Clues to a Culture
Travelling through the region, it is notable that almost all of the names of the towns and districts around the area are derived from Anglo-Saxon words. Here, we have a list of the original spellings and translations with their modern alternatives:
Halh's Owen (halh meaning "nook" or "valley", Owen from being gifted by King Henry II at a later date to Welsh Prince, David Owen) = Halesowen
Willa's Halh (Willa may be translated as "willow", or may be the name of a the leader of that particular settlement) = Willenhall
Walh Halh (meaning "valley" of the "Welsh speakers") = Walsall
Wednes Burgh (Wednes meaning "Woden's", Burgh meaning "hill", "barrow", or "fortification") = Wednesbury
Woden's Feld (meaning "Woden's Field", believed to be land sacred to and possibly the site of a ritual enclosure or vé dedicated to Woden) = Wednesfield
Wulfruna's Heantown (The town is believed to have been founded by Lady Wulfrun in 985, Heantown meaning "principle enclosure") = Wolverhampton
Duddan Leah (Leah meaning "clearing", Duddan thought to be the town's founder) = Dudley
From this small sample of place names, we already see some indication of the history, religion, and culture of this area. Women could be seated in places of power, the Brythonic speaking Welsh were further east than today, and areas were set aside to the Germanic god Woden. Characteristics of place names being derived from such a language are not limited to the Black Country; most towns in the areas where the Anglo-Saxons dwelt are also named in this older tongue.
But how does this legacy show its presence in the modern Black Country region?
This area covers most of the places incorporated in The Black Country
A Living Language
Black Country dialect has an almost "sing-songy" noise to it, in a similar manner to modern Norwegian. Words are pronounced in a rather unexpected manner, and you can hear the Germanic influence in the pronunciations.
The "ea" in peas and tea is replaced by an "ay" sound, resulting in these words being pronounced as pays and tay. The verb "a" is pronounced in some instances as an "o" with words such as man, hammer, rat, and laugh becoming mon, 'ommer, rot, and loff. Where words start with an "h", the first letter is not pronounced, so home, head, and hungry become 'ome, 'ed, and 'ungry.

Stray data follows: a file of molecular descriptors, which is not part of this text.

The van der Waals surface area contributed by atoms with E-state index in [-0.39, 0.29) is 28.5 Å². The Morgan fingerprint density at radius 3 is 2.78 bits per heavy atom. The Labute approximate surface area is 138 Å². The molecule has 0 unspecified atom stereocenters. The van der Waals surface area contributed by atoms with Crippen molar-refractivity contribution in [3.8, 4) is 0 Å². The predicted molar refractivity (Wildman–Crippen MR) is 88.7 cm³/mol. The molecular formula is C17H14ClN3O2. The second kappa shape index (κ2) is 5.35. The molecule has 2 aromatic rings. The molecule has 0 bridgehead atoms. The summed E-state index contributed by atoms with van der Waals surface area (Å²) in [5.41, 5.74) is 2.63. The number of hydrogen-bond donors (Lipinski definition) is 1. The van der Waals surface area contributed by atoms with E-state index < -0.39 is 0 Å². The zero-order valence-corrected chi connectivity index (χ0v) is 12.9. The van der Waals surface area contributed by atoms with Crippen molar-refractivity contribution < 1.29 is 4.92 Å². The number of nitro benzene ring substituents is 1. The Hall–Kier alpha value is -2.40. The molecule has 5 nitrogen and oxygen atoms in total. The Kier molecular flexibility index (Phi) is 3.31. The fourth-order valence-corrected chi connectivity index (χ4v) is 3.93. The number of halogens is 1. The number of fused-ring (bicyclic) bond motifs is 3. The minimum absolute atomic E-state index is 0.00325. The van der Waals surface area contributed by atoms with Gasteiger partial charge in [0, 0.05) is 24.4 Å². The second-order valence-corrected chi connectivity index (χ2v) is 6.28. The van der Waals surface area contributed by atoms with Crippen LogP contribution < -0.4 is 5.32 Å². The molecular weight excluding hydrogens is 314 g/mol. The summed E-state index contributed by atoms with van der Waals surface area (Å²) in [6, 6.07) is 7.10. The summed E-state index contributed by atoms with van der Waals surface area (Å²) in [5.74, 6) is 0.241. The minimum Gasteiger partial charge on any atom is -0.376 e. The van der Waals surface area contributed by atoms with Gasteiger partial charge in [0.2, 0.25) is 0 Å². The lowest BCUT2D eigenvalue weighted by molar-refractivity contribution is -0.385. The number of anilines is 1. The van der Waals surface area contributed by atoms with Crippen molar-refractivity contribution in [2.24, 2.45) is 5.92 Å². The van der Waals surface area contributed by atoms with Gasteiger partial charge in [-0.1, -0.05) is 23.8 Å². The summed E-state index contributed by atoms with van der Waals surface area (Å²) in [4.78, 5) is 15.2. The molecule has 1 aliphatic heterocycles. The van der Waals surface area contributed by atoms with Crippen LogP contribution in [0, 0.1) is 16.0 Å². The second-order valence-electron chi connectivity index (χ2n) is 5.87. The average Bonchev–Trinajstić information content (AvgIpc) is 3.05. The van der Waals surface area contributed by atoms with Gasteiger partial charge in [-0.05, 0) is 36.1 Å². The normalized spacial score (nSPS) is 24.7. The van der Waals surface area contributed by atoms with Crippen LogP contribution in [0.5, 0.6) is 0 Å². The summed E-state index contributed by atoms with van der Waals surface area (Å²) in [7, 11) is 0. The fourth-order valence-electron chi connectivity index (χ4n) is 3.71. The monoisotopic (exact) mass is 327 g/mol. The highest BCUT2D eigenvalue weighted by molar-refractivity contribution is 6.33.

Ed Conduit, writing for the BBC Black Country  explains how this replacement of "a" with "o" is a relic from Old English, where the main dialect spoken was West Saxon. It was the Mercians that are believed to have used this quirk in their own local dialect. The Great Vowel Shift occurred between the times of Chaucer and Shakespeare, and over several generations the vowels in the English language changed. The Mercian descendants of this particular region kept their vowel sounds, resisting the change for a reason unknown. It is thought by some that Chaucer himself would have spoken with this accent.
The grammar seems also to have resisted change. Verbs used in Black Country Dialect display characteristics that are rather unique and show features from early Middle English, particularly when it comes to past tense. Instead of changing the word itself, "ed" was added directly. So we have past tenses appearing as si'd instead of saw, cotch'd instead of caught, and gi'd instead of gave.
Most interestingly of all, around 80% of words used by speakers of Black Country Dialect are Germanic, compared to supposedly 26% for the rest of modern English.
"Am Yow Ready?"
So now, onto the fun bit. The video below is a recording of the Black Country comedienne, Dolly Allen. It gives the reader an excellent indication of how the modern Black Country Dialect sounds. Is it possible that the Mercians of the 11th Century also sounded a bit like this? The language structure and words used are certainly very similar.
For those of you wishing to study the dialect further, the Ancient Manor of Sedgley provides a fine dictionary of words and phrases [3 & 4]. It is not just the Black Country that uses Middle-English, some rural parts of Worcestershire do too. But that, dear reader, is for another article to come.
If you enjoyed this article and fancy learning more about the Black Country Dialect, and words used, I would recommend Ed Conduit's excellent guide.
 An Atlas for Celtic Studies, Koch, John T (2007)
 Black Country Dialect, Conduit, Ed (2008) http://www.bbc.co.uk/blackcountry/content/articles/2006/11/29/black_country_dialect_academic_feature.shtml
 "Ow We Spake" http://www.sedgleymanor.com/dictionaries/dialect.html
 Black Country Sayings http://www.sedgleymanor.com/dictionaries/sayings.html
© 2014 Pollyanna Jones